When he was a high school senior, getting an education wasn’t a top priority for Chris Zoukis. He was more interested in booze and cocaine. So when he was busted for downloading child pornography, forced to drop out of school, and convicted, Zoukis wasn’t concerned about not receiving a diploma. He likely wouldn’t have graduated anyway.
“Looking at substance abuse, the mind of a drug addict doesn’t absorb things very well. So it took me a while, even in prison, before I started paying attention to the future and what I needed,” he told ThinkProgress. But after participating in rehabilitation classes for substance abuse and addiction, he was ready to make some big changes in his life — starting with furthering his education.
Zoukis is now getting ready to graduate with a B.A. in interdisciplinary studies with an emphasis in business and law. He’s written three books about the prison system and founded two websites to help prisoners find education and legal resources.
And he’s done it all behind bars.
Besides having limited internet access and minimal connection with the outside world, the prison where he lives has retaliated against Zoukis for his work. He’s been thrown into solitary confinement for five months, had his email and telephone privileges taken away for three and two and a half years, respectively, and had commissary and visitation privileges taken away for months each.
But he wouldn’t let the facility bully him into giving up his goals.
“Losing all of my 20s to prison…mentally I wasn’t able to allow myself to lose that. I needed to do something to improve my lot in life,” he said during a 15-minute, monitored phone call from Federal Correctional Institution Petersburg, a medium-security prison in Virginia.
An Unfulfilled Thirst For Knowledge
Multiple studies identify education as one of the best long-term investments for people behind bars, as well as the general public. A 2013 study from the nonpartisan RAND Corporation concluded that prisoners who took part in education programming were 43 percent less likely to recidivate, or reoffend, than ones who did not. The likelihood of securing a job after leaving prison was 13 percent higher. Similarly, inmates who participated in vocational training programs had a 28 percent higher chance of finding postrelease employment than those who did not. And having a job decreases the likelihood of ending up behind bars again, which then drives down prison costs.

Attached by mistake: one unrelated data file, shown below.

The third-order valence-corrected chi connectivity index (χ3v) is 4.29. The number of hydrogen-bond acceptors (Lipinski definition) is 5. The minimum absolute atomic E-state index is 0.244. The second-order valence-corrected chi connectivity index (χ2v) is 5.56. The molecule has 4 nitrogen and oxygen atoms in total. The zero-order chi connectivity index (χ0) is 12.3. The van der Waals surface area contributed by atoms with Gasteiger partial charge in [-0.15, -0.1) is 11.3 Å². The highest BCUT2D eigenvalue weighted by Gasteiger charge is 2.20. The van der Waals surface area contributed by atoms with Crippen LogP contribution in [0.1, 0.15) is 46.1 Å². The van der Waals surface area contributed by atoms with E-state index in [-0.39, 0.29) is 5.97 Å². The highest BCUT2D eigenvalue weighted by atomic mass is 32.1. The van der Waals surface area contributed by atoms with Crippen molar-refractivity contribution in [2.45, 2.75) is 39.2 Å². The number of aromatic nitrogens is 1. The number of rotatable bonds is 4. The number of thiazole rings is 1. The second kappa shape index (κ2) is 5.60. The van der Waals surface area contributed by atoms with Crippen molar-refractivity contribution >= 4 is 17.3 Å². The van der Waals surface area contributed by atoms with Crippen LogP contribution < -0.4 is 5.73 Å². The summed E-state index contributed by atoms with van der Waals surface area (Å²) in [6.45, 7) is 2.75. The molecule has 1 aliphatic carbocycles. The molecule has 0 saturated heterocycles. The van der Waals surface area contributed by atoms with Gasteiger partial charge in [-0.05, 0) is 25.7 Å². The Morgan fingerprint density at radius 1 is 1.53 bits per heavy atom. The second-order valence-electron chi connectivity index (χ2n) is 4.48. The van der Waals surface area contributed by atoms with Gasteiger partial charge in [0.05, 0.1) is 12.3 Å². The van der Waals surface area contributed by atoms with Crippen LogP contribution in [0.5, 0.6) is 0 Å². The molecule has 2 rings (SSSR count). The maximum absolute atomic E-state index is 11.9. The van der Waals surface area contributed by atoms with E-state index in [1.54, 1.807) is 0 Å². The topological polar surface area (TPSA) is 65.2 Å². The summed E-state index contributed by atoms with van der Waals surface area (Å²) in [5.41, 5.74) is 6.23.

Indeed, for every dollar invested in prison education, the government saves $5.
In 2003, the Justice Department discovered that 40 percent of state prisoners hadn’t completed high school. An American Economic Review study found that for every year a student can stay in school, violent crime drops 30 percent. Completing high school drastically reduces a black student’s likelihood of going to prison.
Yet with all of the data pointing to education as a solution to the country’s mass incarceration problems, little is being done to help prisoners excel academically. Compared to most inmates, Zoukis is an anomaly.
Losing all of my 20s to prison…mentally I wasn’t able to allow myself to lose that.
The prison he ended up in did offer a GED program, which he took advantage of. But that was the extent of the education services the facility had to offer, and he was forced to research outside courses. After an intense search process, which required writing and sending countless letters to schools across the country, Zoukis finally found a distance learning opportunity that would allow him to pursue higher education. Through Adams State University in Colorado (an institution that specifically offers courses for prisoners), he received an actual high school diploma, took theology and paralegal classes, and enrolled in an accredited B.A. program.
He also has his eyes set on earning an MBA by the time he’s released.
There are many people in Zoukis’ position who have a thirst for knowledge. But the vast majority of prisons don’t have a fully functional education system — complete with teachers, books, learning tools, and institutional support.
In the same way that states are in charge of establishing K-12 curricula, every state controls its own prison education program. Most lack the funding to develop robust programs. And outside alternatives, such as Adams State’s, cost too much for every prisoner to participate.
Prison education spending was slashed during the Recession. The RAND study concluded that states’ prison education was cut 6 percent on average, between 2009 and 2012. Medium-sized states cut their prison education budgets by an average of 20 percent, and large states decreased theirs by an average of 10 percent.